The journey across the Zermatt Valley has been cut from four hours to 10 minutes.
Acrophobics, consider closing this tab before reading any further; thrill-seekers, adrenaline junkies, and lovers of heights, this one’s for you. According to the Zermatt, Switzerland tourism office, the longest pedestrian suspension bridge in the world opened this weekend.
The Charles Kuonen Suspension Bridge, constructed by SWISSROPE in just 10 weeks, spans the Zermatt Valley in the Swiss Alps and is a whopping 1,621 feet long. The bridge, which takes 10 minutes to cross, is part of the Europaweg trail and reaches heights of 7,218 feet above sea level, according to a press release from Zermatt Tourism. Not to mention, hikers on the suspension bridge will have to walk up an incline of 279 feet to reach the other side.
The release notes that alpine hikers with a fear of heights should consider avoiding the record-setting bridge because through the structure’s lower grates, as “it is possible to look into the precipice below one’s feet.” Those who dare to keep their eyes open, however, will see the Matterhorn looming ahead as they walk toward Zermatt from Grächen, while those passing in the opposite direction will have an unbeatable view of the Bernese Alps that surround the “deepest-cut valley in Switzerland.”
The pedestrian suspension bridge was named for its primary sponsor, psychologist and winery co-owner Charles Kuonen, and cuts travel time across the Zermatt Valley by nearly four hours, according to CNN. At the bridge’s official opening on Saturday, July 29, Daniel Luggen, director of Zermatt Tourism, could barely contain his excitement, CNN reports. “How often do you get the chance to cross a real-world record suspension bridge?” he said. “The thrill experienced high over the precipice is indescribable.”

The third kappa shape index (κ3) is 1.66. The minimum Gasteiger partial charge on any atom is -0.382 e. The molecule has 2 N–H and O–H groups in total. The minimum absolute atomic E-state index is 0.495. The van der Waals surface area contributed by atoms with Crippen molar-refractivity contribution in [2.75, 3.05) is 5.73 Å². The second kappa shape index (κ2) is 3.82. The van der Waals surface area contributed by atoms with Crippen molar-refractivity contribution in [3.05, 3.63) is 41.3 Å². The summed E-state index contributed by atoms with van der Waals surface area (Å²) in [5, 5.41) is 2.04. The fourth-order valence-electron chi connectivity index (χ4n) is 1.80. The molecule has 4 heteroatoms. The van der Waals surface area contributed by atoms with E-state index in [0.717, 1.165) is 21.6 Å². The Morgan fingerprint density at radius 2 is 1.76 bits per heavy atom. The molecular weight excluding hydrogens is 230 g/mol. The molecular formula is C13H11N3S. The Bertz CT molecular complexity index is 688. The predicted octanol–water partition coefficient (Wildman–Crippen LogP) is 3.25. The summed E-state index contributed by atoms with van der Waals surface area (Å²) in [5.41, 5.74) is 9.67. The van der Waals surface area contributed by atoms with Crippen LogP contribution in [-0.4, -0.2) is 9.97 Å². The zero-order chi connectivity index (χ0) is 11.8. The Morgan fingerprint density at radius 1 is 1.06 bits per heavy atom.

As for those heights-averse alpine travelers who bravely want to take advantage of the newly constructed shortcut across the Zermatt Valley, Zermatt Tourism spokesperson Edith Zweifel recommended on Saturday that “people who have problems with a fear of heights, they have to close their eyes, or have someone to walk just behind,” according to CNN.
Though the new structure is the longest suspension bridge in the world, it’s by no means the first gravity-defying, heart-stopping pedestrian overpass to be constructed among one of the world’s most majestic mountain ranges. The Aiguille du Midi Bridge in the French Alps is a whopping 12,500 feet above sea level and features an adjoining glass skywalk called “Step Into the Void.” And if that’s not high enough for you, the Titlis Cliff Walk along the alpine Mount Titlis in Engelberg, Switzerland, is the highest elevation suspension bridge in Europe, clocking in at 10,000 feet above sea level and allowing travelers along its 328-foot span to peer into “the abyss of the south wall,” according to CNN. All are valid options if skiing the Alps just isn’t enough to satisfy your adrenaline cravings.
Conde Nast Traveler | July 2017